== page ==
When [the ancients] talk about poetry, they talk about mimesis as the action that the poem has, in reality, on the reader. Some people think that means the poet takes a snapshot of an event and on the page you have a perfect record. But I don’t think that’s right. I think a poem, when it works, is an action of the mind captured on a page, and the reader, when he engages it, has to enter into that action. And so his mind repeats that action and travels again through the action, but it is a movement of yourself through a thought, through an activity of thinking, so by the time you get to the end you’re different than you wee at the beginning and you feel the difference.

      [Mimesis] is a practice.

      [I]t is [an action for both the writer and the reader], and they share it artificially.


      This is an astutely unconventional – and I think: accurate – Aristotelianism. “Mimesis” (in the Poetics) is not ‘copying’, but rather, is ‘linguistic (and dramaturgic) sympathy’, of which ‘copying’ is a paltry – but classroom-ready – aspect.

      It’s not ‘Oedipus’ on stage, or an actor pretending to be ‘Oedipus’ (Brecht). Through the alchemies of language and the social ritual of theater, it’s you (Aristotle, etc.). Not a matter of ‘identifying with the character’ or any vulgar sentimentality like that; the universality of ‘Oedipus’ doesn’t depend on some universal Oedipal/Laian/Jocastan complexes (however common they actually are). The universality of the effect of Oedipus depends on the universality of the enigmatic but rationally undeniable becoming who you are.

      (I’d quarrel with “repeats” and “thought/thinking”.

      When one reads a sentence or single word, one does ‘repeat’ it, but the meaning translated from writer to reader is a shared horizon, not an area contiguous at every point; that word or sentence, perhaps materially identical (or near enough), is similar in the two minds without being the same.

      And, unless it’s taken a bit unusually, “thought” is too limited a term for the multifarious cognition enacted linguistically by a poetic word, which “word” is a ‘cognitive’ complex consisting of sound, image, intellectual grasp, and feeling.)

  3. Kyle Minor

      I’m doing eleven of them. The last one is tomorrow. I figured enough of my yammering — why not take two weeks to hear some voices we don’t hear around here very often?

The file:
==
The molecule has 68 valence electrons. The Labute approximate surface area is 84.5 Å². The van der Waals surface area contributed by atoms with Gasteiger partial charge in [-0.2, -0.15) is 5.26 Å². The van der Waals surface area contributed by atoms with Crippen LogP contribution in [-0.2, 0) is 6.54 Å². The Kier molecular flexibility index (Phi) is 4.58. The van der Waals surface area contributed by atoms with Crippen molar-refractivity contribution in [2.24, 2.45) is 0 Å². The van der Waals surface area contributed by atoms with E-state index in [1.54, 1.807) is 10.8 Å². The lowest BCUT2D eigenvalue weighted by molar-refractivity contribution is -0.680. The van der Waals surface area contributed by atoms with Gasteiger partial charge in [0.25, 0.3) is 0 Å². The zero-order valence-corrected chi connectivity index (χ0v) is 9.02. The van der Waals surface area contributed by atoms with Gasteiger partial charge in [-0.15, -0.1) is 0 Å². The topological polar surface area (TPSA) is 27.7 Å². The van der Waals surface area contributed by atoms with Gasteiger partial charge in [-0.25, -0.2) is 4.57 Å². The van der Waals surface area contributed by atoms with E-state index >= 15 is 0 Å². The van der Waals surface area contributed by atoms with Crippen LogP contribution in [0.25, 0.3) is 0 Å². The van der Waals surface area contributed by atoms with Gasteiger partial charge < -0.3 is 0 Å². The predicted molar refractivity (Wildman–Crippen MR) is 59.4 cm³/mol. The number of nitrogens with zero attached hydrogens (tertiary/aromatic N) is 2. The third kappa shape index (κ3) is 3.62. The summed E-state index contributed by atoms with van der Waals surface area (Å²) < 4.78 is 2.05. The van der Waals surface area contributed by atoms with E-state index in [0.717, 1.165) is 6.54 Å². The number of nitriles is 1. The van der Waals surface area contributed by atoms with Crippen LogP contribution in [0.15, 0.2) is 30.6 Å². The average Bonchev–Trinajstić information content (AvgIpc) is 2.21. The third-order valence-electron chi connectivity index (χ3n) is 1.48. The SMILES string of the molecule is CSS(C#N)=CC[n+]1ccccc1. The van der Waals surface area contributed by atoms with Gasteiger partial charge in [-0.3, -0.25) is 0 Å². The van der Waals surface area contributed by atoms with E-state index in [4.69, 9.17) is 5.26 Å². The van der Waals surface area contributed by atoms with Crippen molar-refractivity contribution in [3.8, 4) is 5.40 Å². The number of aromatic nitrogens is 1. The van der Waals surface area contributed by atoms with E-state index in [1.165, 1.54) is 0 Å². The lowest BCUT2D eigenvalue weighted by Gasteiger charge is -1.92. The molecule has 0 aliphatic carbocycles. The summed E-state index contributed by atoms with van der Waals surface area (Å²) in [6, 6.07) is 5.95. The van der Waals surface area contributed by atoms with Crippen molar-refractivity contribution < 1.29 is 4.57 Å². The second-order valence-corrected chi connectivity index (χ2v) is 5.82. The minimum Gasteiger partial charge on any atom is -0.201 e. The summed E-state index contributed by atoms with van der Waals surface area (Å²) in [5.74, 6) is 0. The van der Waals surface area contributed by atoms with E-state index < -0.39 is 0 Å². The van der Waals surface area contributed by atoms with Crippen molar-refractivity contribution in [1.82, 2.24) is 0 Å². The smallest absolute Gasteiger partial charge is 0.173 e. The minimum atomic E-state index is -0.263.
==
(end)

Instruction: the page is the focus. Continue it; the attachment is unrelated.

4. Kyle Minor

      If I were the boss of this place, you’d be a daily contributor. I love the way you respond so thoroughly (if often curmudgeonly — sometimes I like that, too, but not always), and I wonder what we’d get if instead of responding to our posts, you were responding to your own daily reading, experiences, etc. It’s rare to meet someone to whom I must so often say: I concede the point. I wish my life were full of people whose minds and logical apparatus and general breadth of known-stuff would force me to do that (as the great book of atrocities would have it: As iron sharpens iron.)

  5. deadgod

      That’s kind of you to say, Kyle. (I am a “[nearly-]daily contributor”.)

      I hope ‘concession’ isn’t the best word. I mean that I hope that one isn’t buffaloed off of a principle, but rather accepts the rationality of a contrary or ‘novel’ perspective: ‘provisional agreement’? I’m with Plato’s Socrates: it shouldn’t be another person who forces one to change one’s mind, but rather, one’s mind itself. – Socrates who was not so much a steel whet-rod as a midwife.

      (I don’t remember having been too obnoxious to anyone who wasn’t dismissive or hostile first. Childish, but justly childish – that’s my ticket. I’m not much of a politician.)

      If you’re interested in an Aristotelian philosopher who does not ‘read’ the dogmatic ‘Aristotle’ who’s often the target of Great Debunking, have a look at Aristotelian Explorations, by G. E. R. Lloyd, especially the introductory chapter (“Introduction: reading Aristotle”) and chapter 3 (“Fuzzy natures?”).

  6. alanrossi

      i completely agree. deadgod’s comments are spaces to inhabit, intellectual escapes during my day. i never would have imagined i’d be contemplating mimesis in a new way, but here it’s happened – part of this is owed to Carson’s impressive insight and the rest to deadgod, who furthers the idea of mimetic becoming with this right on use of Oedipus as example.

      seriously cool.

  7. Tummler